4) Shane by Jack Schaefer. A classic coming of age/western, I best remember the end of this book which concludes with the kid yelling (I think) "Shane, don't go, Shane!" It's sort of iconic, isn't? I will forever associate this novel with old book smell and hand-written book reports.

5) Of Mice and Men and 6) The Pearl by John Steinbeck. I recall both these books surprisingly well considering it's about 20 years since I read them. I remember lots of details, but most of all I can still feel the creeping desperation in both books and that's probably why I haven't read any Steinbeck since - it's too effective in that regard to be enjoyable.

Also, there was the eye/nose redness surrounding the event of Lennie's demise and George's destruction/loss of his own dream of livin' off the fatta the lan'.

6) The Pigman by Paul Zindel. I don't remember much except maybe two teenagers visiting an old hermit-like fellow; also, the cover featured the two teens wearing jeans and jackets very similar to what my babysitters wore in the early to mid-80s. I was torn between thinking they were hopelessly uncool and wishing I could wear jeans that tight.

7) Julius Caesar by William Shakespeare. The language was easier to handle by grade 8 and I've been sonorously intoning "BEWARE THE IDES OF MARCH" at the appropriate time every year since. (Perhaps not the most charming manifestation of my intimacy with Renaissance drama.)

These book reports of school days past have made me realize something else that Mr. C did for me - he made me realize school could be fun. Now that's a gift. Rest in sweet peace, sir.

Friday 23 January 2009

Tactile associations

I've been thinking about the relationship western society has with books as both physical and metaphysical objects, and what the connections between those two aspects might mean. These thoughts began when the following occurred:

I was sitting here in the shop on Monday when a customer came in looking for books that looked like one he was using as a prop in a TV show. The book was old and so the only place he might find books that looked sufficiently like his was the rare book section. He found some - two lovely old George Eliot novels (The Mill on the Floss and Felix Holt), both published around 1902.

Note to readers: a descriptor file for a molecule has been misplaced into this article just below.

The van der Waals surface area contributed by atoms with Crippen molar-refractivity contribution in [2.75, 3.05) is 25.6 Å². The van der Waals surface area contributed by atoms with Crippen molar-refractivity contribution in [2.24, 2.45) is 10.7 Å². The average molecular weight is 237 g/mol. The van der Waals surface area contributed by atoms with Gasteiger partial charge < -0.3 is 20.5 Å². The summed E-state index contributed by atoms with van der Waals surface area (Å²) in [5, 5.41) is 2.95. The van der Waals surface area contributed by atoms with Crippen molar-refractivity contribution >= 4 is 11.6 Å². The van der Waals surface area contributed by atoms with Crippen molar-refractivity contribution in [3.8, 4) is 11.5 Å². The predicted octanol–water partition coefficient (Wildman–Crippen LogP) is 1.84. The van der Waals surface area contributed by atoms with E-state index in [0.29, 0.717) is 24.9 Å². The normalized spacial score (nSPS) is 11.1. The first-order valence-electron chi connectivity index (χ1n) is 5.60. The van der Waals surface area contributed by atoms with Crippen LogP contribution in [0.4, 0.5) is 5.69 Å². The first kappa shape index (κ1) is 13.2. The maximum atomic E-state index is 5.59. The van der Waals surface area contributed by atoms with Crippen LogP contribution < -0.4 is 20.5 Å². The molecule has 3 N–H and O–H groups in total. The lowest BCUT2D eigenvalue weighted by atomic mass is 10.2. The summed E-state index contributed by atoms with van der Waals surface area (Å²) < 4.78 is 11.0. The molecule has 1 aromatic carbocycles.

I have to admit that I almost didn't sell the guy these books when he told me what they were for. The original book, having become part of the show's storyline, needs to be preserved for future episodes and the episodes he needed the books he bought for needed to be disposable. Some character would be throwing said understudy books - they had to be destroyable so that the original wouldn't be. It hurt me to think about what would happen to those lovely old books but I sold them anyway for two reasons, one infinitely less respectable than the other: 1) This is a business and we need to make sales; 2) It's not my business what people do with books they own.

The latter gave rise to some musings about what responsibility individuals have to others' books. No one would argue that burning books, as in Nazi Germany, was criminal and nightmarish. The question then becomes wherein lies the crime and the nightmare. Destroying art and information is frightening for it generally accompanies other forms of destruction of human autonomy, and specifically the right to think one's own thoughts and to seek out the thoughts of others according only to one's inclinations.

The problem with destroying books though is more than losses of autonomy or knowledge, for if someone decided to burn their own books, we might be disgusted but it couldn't literally be considered criminal and we'd probably just assume the guy burning his own library was insane and keep our distance.

Burning other people's books holds the more intensely disturbing associations discussed above, associations that go well beyond outrage at the destruction of private property stolen from unwilling owners. Indeed, the destruction of books is not, at least as far as I've seen, ever really associated with destruction of property the way the destruction of someone's furniture (for example) would be.

No, books are something other than physical property. But what are they?

1) Books are clearly (but not solely) intellectual property with many owners. Authors assert the right of ownership over the works they produce by having their names indelibly associated with their texts and by asserting copyright.

Publishers become owners insofar as they determine the appearance, print runs, market campaigns, and of course the published existence of books at all.

Readers have some kind of ownership too, for they determine whether or not a book makes it to the best-seller list or whether or not a publisher decides to drop an author; they decide who else reads what they read by recommending it or not, via reviews, word of mouth, and even just being seen reading in public.

Just as important as readers' public ownership over books is their private ownership - to buy and keep a book involves some kind of investment in the book as object that, except for the case of collectors who collect only for the sake of collecting, is not really financial at all. Some kind of relationship forms that lasts well after the book has been read. If it were just about the reading experience, there would be no reason to keep books after they've been read. And while lots of people get rid of books (otherwise, stores like mine couldn't exist), many many keep more than they can handle or will reasonably expect to read ever again.